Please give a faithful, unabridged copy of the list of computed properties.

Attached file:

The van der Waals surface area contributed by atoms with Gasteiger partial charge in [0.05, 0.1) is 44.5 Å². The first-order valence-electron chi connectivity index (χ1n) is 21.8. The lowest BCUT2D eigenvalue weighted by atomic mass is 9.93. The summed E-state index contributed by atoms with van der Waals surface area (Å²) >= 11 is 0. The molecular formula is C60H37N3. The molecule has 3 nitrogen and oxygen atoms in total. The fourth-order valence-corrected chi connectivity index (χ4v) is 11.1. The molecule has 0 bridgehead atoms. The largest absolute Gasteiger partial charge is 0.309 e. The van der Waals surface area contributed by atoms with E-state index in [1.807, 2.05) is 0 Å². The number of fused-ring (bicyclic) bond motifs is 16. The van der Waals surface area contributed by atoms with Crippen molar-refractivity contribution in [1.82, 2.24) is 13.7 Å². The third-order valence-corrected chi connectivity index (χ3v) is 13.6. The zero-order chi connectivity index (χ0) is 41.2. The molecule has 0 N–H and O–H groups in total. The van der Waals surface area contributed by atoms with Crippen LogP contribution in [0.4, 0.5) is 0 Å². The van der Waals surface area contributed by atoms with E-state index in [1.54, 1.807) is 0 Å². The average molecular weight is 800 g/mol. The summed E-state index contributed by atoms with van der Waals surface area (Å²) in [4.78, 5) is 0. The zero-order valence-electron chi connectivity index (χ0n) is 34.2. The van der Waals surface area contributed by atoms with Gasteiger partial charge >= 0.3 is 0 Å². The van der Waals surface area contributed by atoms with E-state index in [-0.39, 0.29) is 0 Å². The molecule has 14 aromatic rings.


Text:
The van der Waals surface area contributed by atoms with Gasteiger partial charge in [0.05, 0.1) is 44.5 Å². The first-order valence-electron chi connectivity index (χ1n) is 21.8. The lowest BCUT2D eigenvalue weighted by atomic mass is 9.93. The summed E-state index contributed by atoms with van der Waals surface area (Å²) >= 11 is 0. The molecular formula is C60H37N3. The molecule has 3 nitrogen and oxygen atoms in total. The fourth-order valence-corrected chi connectivity index (χ4v) is 11.1. The molecule has 0 bridgehead atoms. The largest absolute Gasteiger partial charge is 0.309 e. The van der Waals surface area contributed by atoms with E-state index in [1.807, 2.05) is 0 Å². The number of fused-ring (bicyclic) bond motifs is 16. The van der Waals surface area contributed by atoms with Crippen molar-refractivity contribution in [1.82, 2.24) is 13.7 Å². The third-order valence-corrected chi connectivity index (χ3v) is 13.6. The zero-order chi connectivity index (χ0) is 41.2. The molecule has 0 N–H and O–H groups in total. The van der Waals surface area contributed by atoms with Crippen LogP contribution in [0.4, 0.5) is 0 Å². The van der Waals surface area contributed by atoms with E-state index in [1.54, 1.807) is 0 Å². The average molecular weight is 800 g/mol. The summed E-state index contributed by atoms with van der Waals surface area (Å²) in [4.78, 5) is 0. The zero-order valence-electron chi connectivity index (χ0n) is 34.2. The van der Waals surface area contributed by atoms with Gasteiger partial charge >= 0.3 is 0 Å². The van der Waals surface area contributed by atoms with E-state index in [-0.39, 0.29) is 0 Å². The molecule has 14 aromatic rings.